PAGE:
How Companies Have Twitter’s Role for Customer Service All Wrong




A lot is being written about the advantage of tweeting issues instead of calling company’s customer service lines. There is a growing trend for companies to monitor Twitter streams for opportunities to ‘proactively’ deal with issues.

The concept started as companies began to understand the tremendous damage that can be caused when unaddressed issues go viral. They are beginning to understand that the old research about service failures – that the average person will tell 8 people about a poor experience – no longer holds true. The average person now has the capability to tell thousandsof people about their bad experience. So the more progressive companies, like Zappo’s, began to troll social media looking for unhappy people, then nipping issues in the bud before they could grow into something unmanageable. So far, so good.

Now, however, it seems that companies are trying to expand their Twitter presence beyond just a service failure recovery role, into becoming a primary customer service tool, and this is a huge strategic error. There are a few things to consider:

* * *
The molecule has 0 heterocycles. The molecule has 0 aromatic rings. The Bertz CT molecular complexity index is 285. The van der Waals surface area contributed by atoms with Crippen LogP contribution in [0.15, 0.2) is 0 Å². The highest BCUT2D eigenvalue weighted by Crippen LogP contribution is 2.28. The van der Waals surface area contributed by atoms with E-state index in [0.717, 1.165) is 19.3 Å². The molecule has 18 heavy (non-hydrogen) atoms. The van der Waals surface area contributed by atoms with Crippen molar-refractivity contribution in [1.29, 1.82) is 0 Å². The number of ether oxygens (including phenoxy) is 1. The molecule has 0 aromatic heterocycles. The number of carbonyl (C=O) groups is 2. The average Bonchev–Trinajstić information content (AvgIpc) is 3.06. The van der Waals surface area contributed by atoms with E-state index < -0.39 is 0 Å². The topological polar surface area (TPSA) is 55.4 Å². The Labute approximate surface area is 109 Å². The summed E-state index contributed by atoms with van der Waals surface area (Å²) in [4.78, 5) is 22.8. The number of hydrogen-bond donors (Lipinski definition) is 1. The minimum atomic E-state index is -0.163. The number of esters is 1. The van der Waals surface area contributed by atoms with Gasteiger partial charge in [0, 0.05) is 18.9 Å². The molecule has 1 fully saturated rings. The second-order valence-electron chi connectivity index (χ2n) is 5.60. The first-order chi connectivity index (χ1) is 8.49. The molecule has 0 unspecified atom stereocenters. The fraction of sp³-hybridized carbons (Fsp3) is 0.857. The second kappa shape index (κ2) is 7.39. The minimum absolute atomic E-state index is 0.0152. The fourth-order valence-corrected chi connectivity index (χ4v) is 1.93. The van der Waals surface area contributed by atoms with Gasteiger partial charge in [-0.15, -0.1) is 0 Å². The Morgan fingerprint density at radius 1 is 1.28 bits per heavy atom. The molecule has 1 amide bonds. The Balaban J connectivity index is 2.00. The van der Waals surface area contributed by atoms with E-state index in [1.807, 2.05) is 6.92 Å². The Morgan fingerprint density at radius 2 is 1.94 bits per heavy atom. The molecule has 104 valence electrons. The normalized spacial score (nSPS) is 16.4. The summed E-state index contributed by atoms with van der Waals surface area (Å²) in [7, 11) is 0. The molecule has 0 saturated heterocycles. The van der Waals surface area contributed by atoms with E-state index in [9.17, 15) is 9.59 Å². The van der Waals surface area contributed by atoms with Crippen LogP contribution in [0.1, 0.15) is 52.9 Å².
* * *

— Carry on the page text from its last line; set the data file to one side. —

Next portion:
1. Why wait for a tweet? By the time people resort to Twitter, they are usually already frustrated beyond belief. Research tells us that such delays in addressing issues is catastrophic for customer retention.

2. Companies are now using the same people who are on their customer service team to deal with Twitter issues. These are often the same people who have already created much of the customers’ frustration in the first place. This will only serve to push customers away even more.

3. Why drive customers to a tremendously public medium to air their dissatisfaction? Why risk the negative publicity?

Should companies use Twitter for dealing with customer issues? Absolutely – if they are prepared to do it well. But Twitter complaints should really be viewed by a company as (no pun intended) the canary in the customer service mine. Every Twitter complaint represents a service failure at some customer touchpoint. It is there where a company should really be investing its time.



Source by Shaun Belding

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